Opposition to Israeli settlements has been a bedrock feature of U.S. policy for more than forty years. Here's chapter and verse, for those who need it:

    link to cmep.org

    Yet the 6% annual growth rate of the Israeli settlement population also has been an unvarying attribute of Israeli conduct. And so has the sneering humiliation of U.S. envoys which Israel regularly employs just before, during, or after their visits, by openly defying U.S. policies and initiatives.

    We pay $5 billion a year to Israel and Egypt for this defiance? For that princely sum, I expect "snappy service," not an upraised middle finger six inches from my nose. After forty years of spreading its cheeks to take this nonsense, the U.S. must regarded as a complicit codependent in a sadomasochistic abusive relationship with Israel. Any abused-spouse shelter can tell you the urgent solution: pull the plug and LEAVE TODAY!

  22. Joshua
    March 31, 2008, 9:55 pm

    I've never had the chance to read Haber's blog but I will check it out ASAP.

  23. patrick
    March 31, 2008, 11:25 pm

    Thanks for that good post Mr. Haygood. Who is the client state in this relationship?

  24. neocognitism
    April 1, 2008, 2:37 am

    Phil, what's happening to the Palestinians is genocide, according to the Convention on Genocide, to which the US is a signatory.

    link to en.wikipedia.org

  25. Richard Witty
    April 1, 2008, 4:16 am

    Its good that you offered the question as a question, even with the inference of a prejudicial answer.

    Camp David furthered the peace process, even as it disappointed.

    Do you think the second intifada furthered the peace process?

    I know that it scared Israelis. The first did as well, but more importantly communicated.

  26. MM
    April 1, 2008, 4:21 am

    "I get it now. We mustn't hurt the Zionists feelings."

    Yes, that, of course, of course we mustn't, and also, if not calling it "genocide" means a few more thousand Palestinian Arab homes can come down for Jewish homes to go up, for several more years on end, well then really, let's NOT call it "genocide". Maybe we can rebrand the Palestinian dispossession, and give it a reality show. Put some half-nude IDF girls, some kick-ass bulldozers, and call it "Extreme population makeover".

    So Phil, please, if you could just respect the different sensitivities of all parties involved in the conflict, and refer to the situation in the so-called West Bank as "occuring on the set of Extreme Makeover: Judea," that would really be appreciated.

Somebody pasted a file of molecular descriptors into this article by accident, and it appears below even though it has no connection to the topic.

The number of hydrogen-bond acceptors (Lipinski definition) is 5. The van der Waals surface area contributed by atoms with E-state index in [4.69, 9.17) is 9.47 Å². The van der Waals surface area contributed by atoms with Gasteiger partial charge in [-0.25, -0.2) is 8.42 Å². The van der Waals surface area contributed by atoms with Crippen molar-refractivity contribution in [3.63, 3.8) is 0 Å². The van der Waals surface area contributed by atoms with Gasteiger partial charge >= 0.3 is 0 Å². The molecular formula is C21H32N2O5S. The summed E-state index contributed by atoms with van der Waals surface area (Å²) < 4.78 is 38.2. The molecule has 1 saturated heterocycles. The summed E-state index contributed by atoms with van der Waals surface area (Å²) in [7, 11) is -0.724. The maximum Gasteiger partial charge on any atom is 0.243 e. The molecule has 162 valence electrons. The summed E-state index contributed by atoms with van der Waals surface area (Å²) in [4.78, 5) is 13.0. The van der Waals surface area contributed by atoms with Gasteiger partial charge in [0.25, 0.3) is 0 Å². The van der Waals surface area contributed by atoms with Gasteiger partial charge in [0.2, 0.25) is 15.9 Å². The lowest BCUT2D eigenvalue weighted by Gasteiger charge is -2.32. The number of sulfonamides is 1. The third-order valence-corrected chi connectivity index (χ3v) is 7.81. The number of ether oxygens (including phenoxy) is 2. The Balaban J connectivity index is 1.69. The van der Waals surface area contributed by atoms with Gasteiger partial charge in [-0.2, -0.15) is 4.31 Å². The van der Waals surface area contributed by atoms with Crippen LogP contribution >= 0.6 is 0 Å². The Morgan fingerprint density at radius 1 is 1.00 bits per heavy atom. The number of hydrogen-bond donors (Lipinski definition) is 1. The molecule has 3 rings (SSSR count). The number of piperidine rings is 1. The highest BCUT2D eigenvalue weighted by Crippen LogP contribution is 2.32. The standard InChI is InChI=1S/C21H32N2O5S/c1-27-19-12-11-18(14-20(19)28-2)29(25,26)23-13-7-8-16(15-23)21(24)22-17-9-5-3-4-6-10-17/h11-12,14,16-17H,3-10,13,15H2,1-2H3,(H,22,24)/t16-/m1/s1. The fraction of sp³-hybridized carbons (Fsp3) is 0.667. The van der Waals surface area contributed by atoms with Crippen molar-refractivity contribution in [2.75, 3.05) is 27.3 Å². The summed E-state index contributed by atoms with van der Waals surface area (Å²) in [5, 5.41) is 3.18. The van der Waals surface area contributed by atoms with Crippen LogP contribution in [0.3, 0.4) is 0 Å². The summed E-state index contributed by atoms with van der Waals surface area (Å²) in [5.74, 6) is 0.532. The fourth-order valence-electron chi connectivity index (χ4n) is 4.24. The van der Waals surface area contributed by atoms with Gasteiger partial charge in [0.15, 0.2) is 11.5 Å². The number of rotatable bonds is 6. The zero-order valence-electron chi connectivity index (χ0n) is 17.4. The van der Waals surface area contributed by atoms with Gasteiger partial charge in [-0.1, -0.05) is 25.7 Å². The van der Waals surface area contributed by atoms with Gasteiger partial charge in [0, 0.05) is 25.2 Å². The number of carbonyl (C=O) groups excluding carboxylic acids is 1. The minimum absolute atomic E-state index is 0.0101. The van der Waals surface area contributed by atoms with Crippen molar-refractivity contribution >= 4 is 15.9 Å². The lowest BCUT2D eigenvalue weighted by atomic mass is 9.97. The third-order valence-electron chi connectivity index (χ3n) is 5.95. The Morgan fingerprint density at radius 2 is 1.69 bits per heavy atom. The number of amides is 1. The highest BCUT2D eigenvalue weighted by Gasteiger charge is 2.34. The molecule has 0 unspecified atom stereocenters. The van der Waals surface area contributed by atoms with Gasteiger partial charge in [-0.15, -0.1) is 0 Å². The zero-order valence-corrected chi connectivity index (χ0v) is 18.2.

Any way, Raphael Lemkin's statement from 1943 makes it pretty clear that genocide could not possibly be happening to the Palestinians:

    "Generally speaking, genocide does not necessarily mean the immediate destruction of a nation, except when accomplished by mass killings of all members of a nation. It is intended rather to signify a coordinated plan of different actions aiming at the destruction of essential foundations of the life of national groups, with the aim of annihilating the groups themselves. The objectives of such a plan would be the disintegration of the political and social institutions, of culture, language, national feelings, religion, and the economic existence of national groups, and the destruction of the personal security, liberty, health, dignity, and even the lives of the individuals belonging to such groups."

    That doesn't sound like the Israel that I imagine, when I dream of life on the kibbutz surrounded by nothing but the vast blooming desert…

    And I don't understand why anyone would assume any conflict of interest involved with avowed zionists leading a peace process dealing with constrictions on zionism? It seems really far-fetched… Phil, are you sure you want to insinuate that those negotiators didn't have Americans' best interests at heart?

    "Who is the client state in this relationship?"

    I see your point, but then again, how could Americans live in peace from Islamic terror without zionist tactics to foment and fight it?

    And would American hegemony be so bloody & profitable without the extreme population makeover and extreme government makeovers proposed by zionists?

  27. bar_kochba132
    April 1, 2008, 4:24 am

    Thank you Klaus for reminding us of what some of the thinking In Germany is today. Apparently you have never read the Bible which talks about the Messianic period being one of universal peace and brotherhood between the nations. Sorry to bother you with the facts.

    For the rest of you who worried about "too much Jewish influence" at Camp David, I can only remind you that it was the non-Jew Clinton who picked these guys and almost all of them were recruited by the other non-Jew George Bush I.
    Don't forget that when Stalin decided to purge a certain group or nationality, he would usually pick a member of that group to be seen to be doing the purging. Similarly, it was Jews like Roy Cohn and Judge Irvin Saypol who railroaded the Julius and Ethyl Roseberg into the electric chair. Both Clinton and Bush understood that if you want Israel to make insane concessions that could lead to national suicide, as they and Arafat were maneuvering Israel to do, it is best for it to be seen to be Jews making the pressure on Israel ("Barak, you know I am a Jew, do you think I would force you to do anything that would harm Israel"?). You should give Clinton and Bush more credit for using their brains.

  28. Jim Haygood
    April 1, 2008, 7:19 am

    .

    "Don't forget that when Stalin decided to purge a certain group or nationality, he would usually pick a member of that group to be seen to be doing the purging." — bar_kochba132

    That's a compelling point, BK; one of your better ones.

    But it has a mirror image as well. If one assumed that Jewish groups were in the driver's seat, then of course they would choose non-Jews such as Clinton and Bush as their front men, to sell their demands to the gentile masses.

    No, I'm not asserting the "Jewish control" canard; it's not so clear-cut as that. But forty years of U.S. toleration for Israeli settlement expansion strongly suggests that the U.S. is impotent when it comes to restraining Israel. If I wanted to pay lavishly for the privilege of being humiliated, I'd ring up Mistress Matisse, thanks very much, instead of grumpy old Uncle Ehud.

    link to mistressmatisse.com

  29. Rowan Berkeley
    April 1, 2008, 8:54 am

    watch out, Jim – I think it's Ann Coulter:
    http://mistressmatisse.blogspot.com